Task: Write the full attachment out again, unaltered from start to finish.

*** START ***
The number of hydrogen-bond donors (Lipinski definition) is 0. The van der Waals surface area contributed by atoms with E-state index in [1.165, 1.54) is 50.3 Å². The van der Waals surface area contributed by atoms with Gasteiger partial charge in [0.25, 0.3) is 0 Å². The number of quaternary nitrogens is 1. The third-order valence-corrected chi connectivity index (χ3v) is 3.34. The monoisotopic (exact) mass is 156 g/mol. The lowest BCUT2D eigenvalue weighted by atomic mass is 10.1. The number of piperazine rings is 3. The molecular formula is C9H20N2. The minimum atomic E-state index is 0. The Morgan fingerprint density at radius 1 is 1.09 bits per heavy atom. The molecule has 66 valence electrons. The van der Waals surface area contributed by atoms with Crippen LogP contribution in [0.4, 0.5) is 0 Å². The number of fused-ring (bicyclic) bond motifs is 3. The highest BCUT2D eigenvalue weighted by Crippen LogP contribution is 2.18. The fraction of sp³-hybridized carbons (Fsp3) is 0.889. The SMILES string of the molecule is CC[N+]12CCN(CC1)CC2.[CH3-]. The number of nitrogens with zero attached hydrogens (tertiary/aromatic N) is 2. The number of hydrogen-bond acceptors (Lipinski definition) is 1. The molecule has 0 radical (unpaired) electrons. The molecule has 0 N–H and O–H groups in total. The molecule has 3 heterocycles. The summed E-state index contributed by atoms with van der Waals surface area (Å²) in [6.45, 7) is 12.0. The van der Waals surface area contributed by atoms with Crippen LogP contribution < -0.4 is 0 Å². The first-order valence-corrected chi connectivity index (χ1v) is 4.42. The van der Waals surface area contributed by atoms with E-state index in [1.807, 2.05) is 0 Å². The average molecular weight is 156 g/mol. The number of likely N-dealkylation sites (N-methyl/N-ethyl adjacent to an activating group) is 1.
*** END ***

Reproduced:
The number of hydrogen-bond donors (Lipinski definition) is 0. The van der Waals surface area contributed by atoms with E-state index in [1.165, 1.54) is 50.3 Å². The van der Waals surface area contributed by atoms with Gasteiger partial charge in [0.25, 0.3) is 0 Å². The number of quaternary nitrogens is 1. The third-order valence-corrected chi connectivity index (χ3v) is 3.34. The monoisotopic (exact) mass is 156 g/mol. The lowest BCUT2D eigenvalue weighted by atomic mass is 10.1. The number of piperazine rings is 3. The molecular formula is C9H20N2. The minimum atomic E-state index is 0. The Morgan fingerprint density at radius 1 is 1.09 bits per heavy atom. The molecule has 66 valence electrons. The van der Waals surface area contributed by atoms with Crippen LogP contribution in [0.4, 0.5) is 0 Å². The number of fused-ring (bicyclic) bond motifs is 3. The highest BCUT2D eigenvalue weighted by Crippen LogP contribution is 2.18. The fraction of sp³-hybridized carbons (Fsp3) is 0.889. The SMILES string of the molecule is CC[N+]12CCN(CC1)CC2.[CH3-]. The number of nitrogens with zero attached hydrogens (tertiary/aromatic N) is 2. The number of hydrogen-bond acceptors (Lipinski definition) is 1. The molecule has 0 radical (unpaired) electrons. The molecule has 0 N–H and O–H groups in total. The molecule has 3 heterocycles. The summed E-state index contributed by atoms with van der Waals surface area (Å²) in [6.45, 7) is 12.0. The van der Waals surface area contributed by atoms with Crippen LogP contribution < -0.4 is 0 Å². The first-order valence-corrected chi connectivity index (χ1v) is 4.42. The van der Waals surface area contributed by atoms with E-state index in [1.807, 2.05) is 0 Å². The average molecular weight is 156 g/mol. The number of likely N-dealkylation sites (N-methyl/N-ethyl adjacent to an activating group) is 1.